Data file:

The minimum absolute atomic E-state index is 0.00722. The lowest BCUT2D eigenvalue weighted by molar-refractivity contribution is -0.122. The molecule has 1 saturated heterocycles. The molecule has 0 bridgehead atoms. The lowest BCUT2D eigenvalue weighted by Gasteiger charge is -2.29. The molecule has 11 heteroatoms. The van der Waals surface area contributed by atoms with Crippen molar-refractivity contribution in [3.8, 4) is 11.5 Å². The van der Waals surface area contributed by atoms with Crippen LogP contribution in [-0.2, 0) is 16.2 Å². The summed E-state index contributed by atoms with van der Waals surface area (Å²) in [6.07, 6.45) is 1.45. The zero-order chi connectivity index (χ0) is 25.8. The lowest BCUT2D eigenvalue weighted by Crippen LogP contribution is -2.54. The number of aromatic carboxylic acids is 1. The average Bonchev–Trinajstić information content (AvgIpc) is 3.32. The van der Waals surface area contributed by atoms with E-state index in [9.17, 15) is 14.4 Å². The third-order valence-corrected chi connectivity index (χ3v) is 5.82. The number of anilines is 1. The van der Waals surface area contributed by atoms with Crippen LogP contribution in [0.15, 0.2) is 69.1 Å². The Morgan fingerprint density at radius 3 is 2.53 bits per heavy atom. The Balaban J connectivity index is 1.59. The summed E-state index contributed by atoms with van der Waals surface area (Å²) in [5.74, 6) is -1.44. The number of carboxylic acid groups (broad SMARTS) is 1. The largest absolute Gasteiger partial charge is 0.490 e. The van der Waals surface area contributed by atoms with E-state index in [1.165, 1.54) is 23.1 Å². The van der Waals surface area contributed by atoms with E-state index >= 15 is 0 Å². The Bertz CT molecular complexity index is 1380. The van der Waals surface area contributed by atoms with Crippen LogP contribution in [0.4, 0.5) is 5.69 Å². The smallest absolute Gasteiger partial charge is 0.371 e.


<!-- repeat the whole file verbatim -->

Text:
The minimum absolute atomic E-state index is 0.00722. The lowest BCUT2D eigenvalue weighted by molar-refractivity contribution is -0.122. The molecule has 1 saturated heterocycles. The molecule has 0 bridgehead atoms. The lowest BCUT2D eigenvalue weighted by Gasteiger charge is -2.29. The molecule has 11 heteroatoms. The van der Waals surface area contributed by atoms with Crippen molar-refractivity contribution in [3.8, 4) is 11.5 Å². The van der Waals surface area contributed by atoms with Crippen LogP contribution in [-0.2, 0) is 16.2 Å². The summed E-state index contributed by atoms with van der Waals surface area (Å²) in [6.07, 6.45) is 1.45. The zero-order chi connectivity index (χ0) is 25.8. The lowest BCUT2D eigenvalue weighted by Crippen LogP contribution is -2.54. The number of aromatic carboxylic acids is 1. The average Bonchev–Trinajstić information content (AvgIpc) is 3.32. The van der Waals surface area contributed by atoms with E-state index in [9.17, 15) is 14.4 Å². The third-order valence-corrected chi connectivity index (χ3v) is 5.82. The number of anilines is 1. The van der Waals surface area contributed by atoms with Crippen LogP contribution in [0.15, 0.2) is 69.1 Å². The Morgan fingerprint density at radius 3 is 2.53 bits per heavy atom. The Balaban J connectivity index is 1.59. The summed E-state index contributed by atoms with van der Waals surface area (Å²) in [5.74, 6) is -1.44. The number of carboxylic acid groups (broad SMARTS) is 1. The largest absolute Gasteiger partial charge is 0.490 e. The van der Waals surface area contributed by atoms with E-state index in [1.165, 1.54) is 23.1 Å². The van der Waals surface area contributed by atoms with E-state index >= 15 is 0 Å². The Bertz CT molecular complexity index is 1380. The van der Waals surface area contributed by atoms with Crippen LogP contribution in [0.4, 0.5) is 5.69 Å². The smallest absolute Gasteiger partial charge is 0.371 e.